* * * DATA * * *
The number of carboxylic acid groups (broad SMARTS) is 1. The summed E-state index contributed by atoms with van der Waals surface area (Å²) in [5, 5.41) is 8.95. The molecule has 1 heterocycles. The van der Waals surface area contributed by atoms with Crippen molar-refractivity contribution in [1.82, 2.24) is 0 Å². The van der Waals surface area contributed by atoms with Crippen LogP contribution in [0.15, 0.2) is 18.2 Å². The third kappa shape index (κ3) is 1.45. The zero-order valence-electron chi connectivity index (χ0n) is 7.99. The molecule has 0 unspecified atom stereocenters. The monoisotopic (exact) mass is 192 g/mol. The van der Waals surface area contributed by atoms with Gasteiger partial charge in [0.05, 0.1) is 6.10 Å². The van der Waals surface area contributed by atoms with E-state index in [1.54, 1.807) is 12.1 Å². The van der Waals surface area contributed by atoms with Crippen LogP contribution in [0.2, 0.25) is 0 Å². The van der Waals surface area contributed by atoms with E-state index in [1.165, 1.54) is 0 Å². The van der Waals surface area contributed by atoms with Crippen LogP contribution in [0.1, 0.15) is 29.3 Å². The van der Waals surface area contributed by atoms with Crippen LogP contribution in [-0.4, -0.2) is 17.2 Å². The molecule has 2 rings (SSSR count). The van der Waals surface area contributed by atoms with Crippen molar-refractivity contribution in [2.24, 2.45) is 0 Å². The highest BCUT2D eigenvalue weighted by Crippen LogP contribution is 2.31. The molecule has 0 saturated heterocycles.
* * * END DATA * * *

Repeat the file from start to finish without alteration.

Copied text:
The number of carboxylic acid groups (broad SMARTS) is 1. The summed E-state index contributed by atoms with van der Waals surface area (Å²) in [5, 5.41) is 8.95. The molecule has 1 heterocycles. The van der Waals surface area contributed by atoms with Crippen molar-refractivity contribution in [1.82, 2.24) is 0 Å². The van der Waals surface area contributed by atoms with Crippen LogP contribution in [0.15, 0.2) is 18.2 Å². The third kappa shape index (κ3) is 1.45. The zero-order valence-electron chi connectivity index (χ0n) is 7.99. The molecule has 0 unspecified atom stereocenters. The monoisotopic (exact) mass is 192 g/mol. The van der Waals surface area contributed by atoms with Gasteiger partial charge in [0.05, 0.1) is 6.10 Å². The van der Waals surface area contributed by atoms with E-state index in [1.54, 1.807) is 12.1 Å². The van der Waals surface area contributed by atoms with Crippen LogP contribution in [0.2, 0.25) is 0 Å². The van der Waals surface area contributed by atoms with E-state index in [1.165, 1.54) is 0 Å². The van der Waals surface area contributed by atoms with Crippen LogP contribution in [0.1, 0.15) is 29.3 Å². The van der Waals surface area contributed by atoms with Crippen LogP contribution in [-0.4, -0.2) is 17.2 Å². The molecule has 2 rings (SSSR count). The van der Waals surface area contributed by atoms with Crippen molar-refractivity contribution in [2.24, 2.45) is 0 Å². The highest BCUT2D eigenvalue weighted by Crippen LogP contribution is 2.31. The molecule has 0 saturated heterocycles.